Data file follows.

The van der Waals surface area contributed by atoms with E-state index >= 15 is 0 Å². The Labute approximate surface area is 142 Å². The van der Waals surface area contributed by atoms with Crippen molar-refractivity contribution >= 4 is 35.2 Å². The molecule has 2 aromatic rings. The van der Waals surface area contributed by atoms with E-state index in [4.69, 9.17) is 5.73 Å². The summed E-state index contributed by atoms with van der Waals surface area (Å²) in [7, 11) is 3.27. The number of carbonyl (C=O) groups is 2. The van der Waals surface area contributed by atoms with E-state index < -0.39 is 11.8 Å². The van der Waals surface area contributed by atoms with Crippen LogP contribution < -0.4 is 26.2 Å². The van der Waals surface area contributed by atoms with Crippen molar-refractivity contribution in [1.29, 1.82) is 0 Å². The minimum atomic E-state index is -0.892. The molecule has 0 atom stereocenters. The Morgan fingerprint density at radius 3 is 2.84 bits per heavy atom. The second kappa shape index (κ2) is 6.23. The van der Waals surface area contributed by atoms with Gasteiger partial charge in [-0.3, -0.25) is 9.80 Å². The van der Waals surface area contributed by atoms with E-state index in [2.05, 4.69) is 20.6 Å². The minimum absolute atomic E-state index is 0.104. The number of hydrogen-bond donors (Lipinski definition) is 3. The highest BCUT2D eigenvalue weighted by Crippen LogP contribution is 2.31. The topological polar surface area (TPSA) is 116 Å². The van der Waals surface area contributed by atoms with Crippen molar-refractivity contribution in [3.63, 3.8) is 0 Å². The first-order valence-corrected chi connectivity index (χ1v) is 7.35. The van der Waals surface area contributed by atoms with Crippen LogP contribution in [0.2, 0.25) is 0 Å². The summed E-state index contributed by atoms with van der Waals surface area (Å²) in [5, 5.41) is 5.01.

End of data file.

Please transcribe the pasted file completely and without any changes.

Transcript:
The van der Waals surface area contributed by atoms with E-state index >= 15 is 0 Å². The Labute approximate surface area is 142 Å². The van der Waals surface area contributed by atoms with Crippen molar-refractivity contribution >= 4 is 35.2 Å². The molecule has 2 aromatic rings. The van der Waals surface area contributed by atoms with E-state index in [4.69, 9.17) is 5.73 Å². The summed E-state index contributed by atoms with van der Waals surface area (Å²) in [7, 11) is 3.27. The number of carbonyl (C=O) groups is 2. The van der Waals surface area contributed by atoms with E-state index < -0.39 is 11.8 Å². The van der Waals surface area contributed by atoms with Crippen LogP contribution < -0.4 is 26.2 Å². The van der Waals surface area contributed by atoms with Crippen molar-refractivity contribution in [1.29, 1.82) is 0 Å². The minimum atomic E-state index is -0.892. The molecule has 0 atom stereocenters. The Morgan fingerprint density at radius 3 is 2.84 bits per heavy atom. The second kappa shape index (κ2) is 6.23. The van der Waals surface area contributed by atoms with Gasteiger partial charge in [-0.3, -0.25) is 9.80 Å². The van der Waals surface area contributed by atoms with E-state index in [2.05, 4.69) is 20.6 Å². The minimum absolute atomic E-state index is 0.104. The number of hydrogen-bond donors (Lipinski definition) is 3. The highest BCUT2D eigenvalue weighted by Crippen LogP contribution is 2.31. The topological polar surface area (TPSA) is 116 Å². The van der Waals surface area contributed by atoms with Crippen molar-refractivity contribution in [3.63, 3.8) is 0 Å². The first-order valence-corrected chi connectivity index (χ1v) is 7.35. The van der Waals surface area contributed by atoms with Crippen LogP contribution in [0.2, 0.25) is 0 Å². The summed E-state index contributed by atoms with van der Waals surface area (Å²) in [5, 5.41) is 5.01.